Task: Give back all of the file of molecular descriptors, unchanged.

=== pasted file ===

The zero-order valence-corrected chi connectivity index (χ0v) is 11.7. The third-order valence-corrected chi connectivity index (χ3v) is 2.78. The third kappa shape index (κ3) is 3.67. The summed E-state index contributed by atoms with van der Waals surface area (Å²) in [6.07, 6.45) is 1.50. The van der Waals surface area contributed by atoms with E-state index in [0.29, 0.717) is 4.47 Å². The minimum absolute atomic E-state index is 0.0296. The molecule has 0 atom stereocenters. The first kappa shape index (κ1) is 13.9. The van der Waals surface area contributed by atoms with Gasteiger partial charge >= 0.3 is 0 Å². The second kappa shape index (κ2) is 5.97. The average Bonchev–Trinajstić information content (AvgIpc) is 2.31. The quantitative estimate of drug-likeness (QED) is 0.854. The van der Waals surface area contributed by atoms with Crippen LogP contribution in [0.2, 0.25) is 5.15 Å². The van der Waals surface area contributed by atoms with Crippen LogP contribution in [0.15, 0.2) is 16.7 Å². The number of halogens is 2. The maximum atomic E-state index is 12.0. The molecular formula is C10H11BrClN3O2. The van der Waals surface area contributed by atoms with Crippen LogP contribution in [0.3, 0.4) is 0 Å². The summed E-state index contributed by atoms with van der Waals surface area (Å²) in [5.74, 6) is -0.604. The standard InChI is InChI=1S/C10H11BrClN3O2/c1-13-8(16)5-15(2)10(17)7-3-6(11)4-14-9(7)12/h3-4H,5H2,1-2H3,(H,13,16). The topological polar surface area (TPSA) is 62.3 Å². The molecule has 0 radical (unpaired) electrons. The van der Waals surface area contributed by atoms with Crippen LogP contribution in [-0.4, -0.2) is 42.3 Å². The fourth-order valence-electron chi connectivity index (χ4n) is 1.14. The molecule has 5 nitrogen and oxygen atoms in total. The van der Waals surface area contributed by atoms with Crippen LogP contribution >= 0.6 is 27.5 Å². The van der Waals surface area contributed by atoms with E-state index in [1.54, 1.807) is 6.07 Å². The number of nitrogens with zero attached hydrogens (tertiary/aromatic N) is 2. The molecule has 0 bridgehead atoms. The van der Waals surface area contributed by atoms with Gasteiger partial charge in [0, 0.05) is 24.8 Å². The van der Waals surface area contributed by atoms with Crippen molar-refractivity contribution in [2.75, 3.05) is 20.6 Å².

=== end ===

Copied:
The zero-order valence-corrected chi connectivity index (χ0v) is 11.7. The third-order valence-corrected chi connectivity index (χ3v) is 2.78. The third kappa shape index (κ3) is 3.67. The summed E-state index contributed by atoms with van der Waals surface area (Å²) in [6.07, 6.45) is 1.50. The van der Waals surface area contributed by atoms with E-state index in [0.29, 0.717) is 4.47 Å². The minimum absolute atomic E-state index is 0.0296. The molecule has 0 atom stereocenters. The first kappa shape index (κ1) is 13.9. The van der Waals surface area contributed by atoms with Gasteiger partial charge >= 0.3 is 0 Å². The second kappa shape index (κ2) is 5.97. The average Bonchev–Trinajstić information content (AvgIpc) is 2.31. The quantitative estimate of drug-likeness (QED) is 0.854. The van der Waals surface area contributed by atoms with Crippen LogP contribution in [0.2, 0.25) is 5.15 Å². The van der Waals surface area contributed by atoms with Crippen LogP contribution in [0.15, 0.2) is 16.7 Å². The number of halogens is 2. The maximum atomic E-state index is 12.0. The molecular formula is C10H11BrClN3O2. The van der Waals surface area contributed by atoms with Crippen LogP contribution in [0.3, 0.4) is 0 Å². The summed E-state index contributed by atoms with van der Waals surface area (Å²) in [5.74, 6) is -0.604. The standard InChI is InChI=1S/C10H11BrClN3O2/c1-13-8(16)5-15(2)10(17)7-3-6(11)4-14-9(7)12/h3-4H,5H2,1-2H3,(H,13,16). The topological polar surface area (TPSA) is 62.3 Å². The molecule has 0 radical (unpaired) electrons. The van der Waals surface area contributed by atoms with Crippen LogP contribution in [-0.4, -0.2) is 42.3 Å². The fourth-order valence-electron chi connectivity index (χ4n) is 1.14. The molecule has 5 nitrogen and oxygen atoms in total. The van der Waals surface area contributed by atoms with Crippen LogP contribution >= 0.6 is 27.5 Å². The van der Waals surface area contributed by atoms with E-state index in [1.54, 1.807) is 6.07 Å². The number of nitrogens with zero attached hydrogens (tertiary/aromatic N) is 2. The molecule has 0 bridgehead atoms. The van der Waals surface area contributed by atoms with Gasteiger partial charge in [0, 0.05) is 24.8 Å². The van der Waals surface area contributed by atoms with Crippen molar-refractivity contribution in [2.75, 3.05) is 20.6 Å².